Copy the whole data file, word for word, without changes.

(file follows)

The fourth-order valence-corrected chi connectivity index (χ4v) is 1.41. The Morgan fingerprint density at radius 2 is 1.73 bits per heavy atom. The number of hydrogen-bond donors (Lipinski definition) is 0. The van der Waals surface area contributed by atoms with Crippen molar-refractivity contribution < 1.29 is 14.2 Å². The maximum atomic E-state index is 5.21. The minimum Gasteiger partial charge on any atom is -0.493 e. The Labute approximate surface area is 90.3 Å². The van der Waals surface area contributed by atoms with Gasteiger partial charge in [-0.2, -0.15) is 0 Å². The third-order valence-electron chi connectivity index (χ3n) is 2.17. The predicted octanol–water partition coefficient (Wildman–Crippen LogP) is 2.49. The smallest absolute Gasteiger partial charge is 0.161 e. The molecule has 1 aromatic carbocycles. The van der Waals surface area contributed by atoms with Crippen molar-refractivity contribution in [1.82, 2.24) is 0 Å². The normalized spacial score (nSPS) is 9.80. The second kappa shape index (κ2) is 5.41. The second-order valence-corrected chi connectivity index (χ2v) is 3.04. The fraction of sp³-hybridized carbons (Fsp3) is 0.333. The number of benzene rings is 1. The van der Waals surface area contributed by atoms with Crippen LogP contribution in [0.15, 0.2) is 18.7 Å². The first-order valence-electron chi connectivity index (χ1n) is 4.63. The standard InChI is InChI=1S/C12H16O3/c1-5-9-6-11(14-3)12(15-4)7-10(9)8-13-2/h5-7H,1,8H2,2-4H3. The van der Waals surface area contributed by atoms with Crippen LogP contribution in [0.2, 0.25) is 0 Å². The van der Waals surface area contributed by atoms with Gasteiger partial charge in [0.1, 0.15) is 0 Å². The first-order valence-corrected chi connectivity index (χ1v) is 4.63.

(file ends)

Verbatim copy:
The fourth-order valence-corrected chi connectivity index (χ4v) is 1.41. The Morgan fingerprint density at radius 2 is 1.73 bits per heavy atom. The number of hydrogen-bond donors (Lipinski definition) is 0. The van der Waals surface area contributed by atoms with Crippen molar-refractivity contribution < 1.29 is 14.2 Å². The maximum atomic E-state index is 5.21. The minimum Gasteiger partial charge on any atom is -0.493 e. The Labute approximate surface area is 90.3 Å². The van der Waals surface area contributed by atoms with Gasteiger partial charge in [-0.2, -0.15) is 0 Å². The third-order valence-electron chi connectivity index (χ3n) is 2.17. The predicted octanol–water partition coefficient (Wildman–Crippen LogP) is 2.49. The smallest absolute Gasteiger partial charge is 0.161 e. The molecule has 1 aromatic carbocycles. The van der Waals surface area contributed by atoms with Crippen molar-refractivity contribution in [1.82, 2.24) is 0 Å². The normalized spacial score (nSPS) is 9.80. The second kappa shape index (κ2) is 5.41. The second-order valence-corrected chi connectivity index (χ2v) is 3.04. The fraction of sp³-hybridized carbons (Fsp3) is 0.333. The number of benzene rings is 1. The van der Waals surface area contributed by atoms with Crippen LogP contribution in [0.15, 0.2) is 18.7 Å². The first-order valence-electron chi connectivity index (χ1n) is 4.63. The standard InChI is InChI=1S/C12H16O3/c1-5-9-6-11(14-3)12(15-4)7-10(9)8-13-2/h5-7H,1,8H2,2-4H3. The van der Waals surface area contributed by atoms with Crippen LogP contribution in [0.2, 0.25) is 0 Å². The van der Waals surface area contributed by atoms with Gasteiger partial charge in [0.1, 0.15) is 0 Å². The first-order valence-corrected chi connectivity index (χ1v) is 4.63.